Spinning for Bass

Although a lot of fella’s do tend to stick to a baitcasting setup when bass fishing there are times when a spinning rod and reel will make better sense.

For me the advantages of a spinning rig is that you can cast a lot of light weight lures with a good bit more accuracy than on a bait caster.

Lighter lures tend to look a bit more natural than bigger heavier lures. So if it is early season or a very bright day you will want to use smaller lures and lighter lines so as not to spook the bass quite so easily.

Spinning for Bass

When using a spinning setup for bass not only can you use light lines and smaller lures to really target bass, you can also fish with a lot more accuracy if using different types of rigs when using bait or artificial worms or plastics.

During the early season right before the bass begin to spawn you will generally find them in the shallows. The males are preparing nesting area’s with the females moving in latter on to mate.

When fishing for bass in shallow water presentation is everything. That means lighter lines than normal and smaller lures or well presented baits on either a drop shot or a wacky rig. You can use soft plastics on these rigs and also Wacky Worms.

wacky-worm-for-bass

Plastic worms do require a bit more finesse that say fishing with a crankbait.

At this time of the year the bass will strike hard at anything that comes near the nesting area so be sure to have a lighter drag setting than normal.

When you are using very light lines a lighter drag will help to ensure that the line does not snap too easily especially when you strike.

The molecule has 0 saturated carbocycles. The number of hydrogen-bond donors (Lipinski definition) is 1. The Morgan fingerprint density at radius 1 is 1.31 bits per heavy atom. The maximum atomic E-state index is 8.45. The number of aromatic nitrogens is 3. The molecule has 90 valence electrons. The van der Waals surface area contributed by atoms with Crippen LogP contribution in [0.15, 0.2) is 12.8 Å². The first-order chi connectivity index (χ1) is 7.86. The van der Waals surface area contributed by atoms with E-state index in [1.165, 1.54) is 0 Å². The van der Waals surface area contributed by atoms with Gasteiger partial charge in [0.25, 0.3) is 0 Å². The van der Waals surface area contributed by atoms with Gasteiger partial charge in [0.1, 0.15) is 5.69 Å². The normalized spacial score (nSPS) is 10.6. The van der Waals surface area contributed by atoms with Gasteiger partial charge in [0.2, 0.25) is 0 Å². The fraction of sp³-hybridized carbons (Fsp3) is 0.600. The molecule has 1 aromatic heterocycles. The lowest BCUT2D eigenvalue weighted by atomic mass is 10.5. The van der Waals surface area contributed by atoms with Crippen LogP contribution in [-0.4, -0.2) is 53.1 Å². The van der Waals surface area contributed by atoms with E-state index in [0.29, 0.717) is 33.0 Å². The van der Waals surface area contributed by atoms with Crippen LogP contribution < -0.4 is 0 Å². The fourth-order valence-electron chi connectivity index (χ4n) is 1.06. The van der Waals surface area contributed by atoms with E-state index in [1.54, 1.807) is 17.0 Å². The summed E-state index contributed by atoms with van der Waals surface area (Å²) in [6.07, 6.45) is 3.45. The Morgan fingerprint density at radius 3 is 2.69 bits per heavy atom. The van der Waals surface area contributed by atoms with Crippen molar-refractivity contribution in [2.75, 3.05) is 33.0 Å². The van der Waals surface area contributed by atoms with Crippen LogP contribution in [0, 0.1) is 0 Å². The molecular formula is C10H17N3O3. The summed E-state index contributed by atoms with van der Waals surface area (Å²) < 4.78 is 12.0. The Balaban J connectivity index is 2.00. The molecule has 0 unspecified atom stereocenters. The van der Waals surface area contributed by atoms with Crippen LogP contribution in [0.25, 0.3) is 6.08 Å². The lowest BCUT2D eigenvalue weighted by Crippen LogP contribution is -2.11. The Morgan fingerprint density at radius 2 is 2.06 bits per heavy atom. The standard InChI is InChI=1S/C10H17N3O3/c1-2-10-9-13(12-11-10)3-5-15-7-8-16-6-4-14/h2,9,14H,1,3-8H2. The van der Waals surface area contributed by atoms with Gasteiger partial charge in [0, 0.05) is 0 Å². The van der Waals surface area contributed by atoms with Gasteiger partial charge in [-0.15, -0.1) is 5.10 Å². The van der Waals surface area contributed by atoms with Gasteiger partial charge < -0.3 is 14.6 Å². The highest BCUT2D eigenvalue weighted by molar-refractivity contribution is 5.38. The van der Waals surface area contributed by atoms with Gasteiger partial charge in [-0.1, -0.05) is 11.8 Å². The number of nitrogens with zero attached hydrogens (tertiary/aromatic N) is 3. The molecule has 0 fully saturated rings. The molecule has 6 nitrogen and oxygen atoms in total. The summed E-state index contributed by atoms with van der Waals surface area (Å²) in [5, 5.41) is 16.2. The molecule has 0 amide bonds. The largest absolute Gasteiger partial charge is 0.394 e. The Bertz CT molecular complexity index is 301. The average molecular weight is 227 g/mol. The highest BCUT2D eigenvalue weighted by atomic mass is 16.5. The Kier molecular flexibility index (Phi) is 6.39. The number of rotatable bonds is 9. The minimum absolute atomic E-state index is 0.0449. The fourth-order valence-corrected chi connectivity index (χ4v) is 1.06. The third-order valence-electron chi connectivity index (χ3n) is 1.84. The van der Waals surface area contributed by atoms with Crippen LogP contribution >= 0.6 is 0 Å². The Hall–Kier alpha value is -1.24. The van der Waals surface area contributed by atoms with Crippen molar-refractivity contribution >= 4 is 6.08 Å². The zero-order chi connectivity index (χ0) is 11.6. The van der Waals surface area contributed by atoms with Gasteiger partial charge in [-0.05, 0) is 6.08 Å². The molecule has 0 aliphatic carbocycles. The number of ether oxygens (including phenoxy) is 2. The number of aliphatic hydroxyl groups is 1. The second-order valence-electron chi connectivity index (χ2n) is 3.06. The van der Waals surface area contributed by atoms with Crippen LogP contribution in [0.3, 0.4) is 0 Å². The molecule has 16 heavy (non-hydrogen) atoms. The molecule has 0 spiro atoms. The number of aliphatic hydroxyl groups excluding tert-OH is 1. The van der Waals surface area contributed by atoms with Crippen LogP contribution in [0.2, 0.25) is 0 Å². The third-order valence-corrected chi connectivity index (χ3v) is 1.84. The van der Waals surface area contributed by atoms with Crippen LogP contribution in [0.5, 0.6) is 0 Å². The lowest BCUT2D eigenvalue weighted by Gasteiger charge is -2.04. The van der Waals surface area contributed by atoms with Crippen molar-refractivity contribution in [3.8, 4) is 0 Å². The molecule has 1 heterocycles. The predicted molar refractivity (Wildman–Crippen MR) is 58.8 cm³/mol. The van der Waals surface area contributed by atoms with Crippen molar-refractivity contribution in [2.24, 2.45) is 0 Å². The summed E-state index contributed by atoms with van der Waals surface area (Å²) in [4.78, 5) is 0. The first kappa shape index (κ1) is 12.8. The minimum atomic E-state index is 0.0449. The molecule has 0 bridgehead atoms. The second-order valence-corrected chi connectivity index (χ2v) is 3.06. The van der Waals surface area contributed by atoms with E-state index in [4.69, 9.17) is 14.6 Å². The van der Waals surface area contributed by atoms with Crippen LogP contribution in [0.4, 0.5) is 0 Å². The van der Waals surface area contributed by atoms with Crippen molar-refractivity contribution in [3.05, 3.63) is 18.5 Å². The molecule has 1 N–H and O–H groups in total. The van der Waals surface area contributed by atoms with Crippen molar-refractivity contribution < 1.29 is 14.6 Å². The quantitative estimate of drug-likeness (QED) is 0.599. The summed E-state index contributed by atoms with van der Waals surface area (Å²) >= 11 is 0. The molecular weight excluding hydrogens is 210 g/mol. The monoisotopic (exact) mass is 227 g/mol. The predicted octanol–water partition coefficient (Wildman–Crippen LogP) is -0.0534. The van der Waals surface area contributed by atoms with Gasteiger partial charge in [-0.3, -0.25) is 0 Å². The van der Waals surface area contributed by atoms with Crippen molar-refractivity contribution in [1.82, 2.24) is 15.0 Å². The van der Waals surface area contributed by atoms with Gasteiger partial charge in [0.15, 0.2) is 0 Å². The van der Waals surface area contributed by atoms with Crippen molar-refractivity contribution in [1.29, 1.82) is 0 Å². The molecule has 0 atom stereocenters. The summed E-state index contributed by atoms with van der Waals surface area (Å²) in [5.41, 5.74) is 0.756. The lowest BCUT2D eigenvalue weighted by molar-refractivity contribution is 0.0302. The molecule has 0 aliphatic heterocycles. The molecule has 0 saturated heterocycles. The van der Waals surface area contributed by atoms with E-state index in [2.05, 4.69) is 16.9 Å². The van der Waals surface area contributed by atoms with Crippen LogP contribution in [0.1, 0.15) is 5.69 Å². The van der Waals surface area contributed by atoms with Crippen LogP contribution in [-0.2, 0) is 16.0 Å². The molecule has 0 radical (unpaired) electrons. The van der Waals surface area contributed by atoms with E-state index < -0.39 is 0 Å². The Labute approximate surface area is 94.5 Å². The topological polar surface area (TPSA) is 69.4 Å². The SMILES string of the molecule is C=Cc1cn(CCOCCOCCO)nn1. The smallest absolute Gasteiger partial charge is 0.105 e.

Reel size will generally be from 1500 up to about a 3500. There is not much need to go any higher than the 3500.

With a 1500 sized reel you can use as low as 4 lbs test fishing line which should be as about as low a line you should need to go for bass fishing.

Spinning Reel vs Baitcasting Reel

A baitcaster is great when you need to cast large or medium sized lures a good distance. The main advantage over a spinning reel that you can use your thumb to accurately control the line. As you apply pressure on the spool you can gently or quickly slow the line down.

This type of control is not quite as easy as with a spinning reel.

Baitcasters work best with 8 lbs line and up. Whereas a spinning reel is much better once you want to go below 8 lbs fishing line.

With a spinning reel paired with the right power rod you can throw some very small lures. Small spinners and crankbaits as well as very light soft plastic lures.

When using a baitcaster however, it is not always quite so easy to use the smaller weighted lures.

Trolling for Bass

If you happen to have a larger sized spinning reel you can of course use it for trolling.

If you have a size 3000 or 4000 spinning reel it can comfortably handle 10 – 15 lbs fishing line which is perfect for trolling with.

You can of course use a slightly lighter leader if you are looking for the best presentation possible.

When trolling for bass you are best to troll along the weed beds and other structures that bass are known to live beside.

Trolling with a spinning setup does require a larger reel as mentioned earlier but it also needs a heavier rod.

Look for a rod with a medium to heavy power rating and a medium action on the tip. A lightweight spinning rod is really not suitable when trolling as they are just too light to handle the extra loads that trolling places on your gear.

 

 

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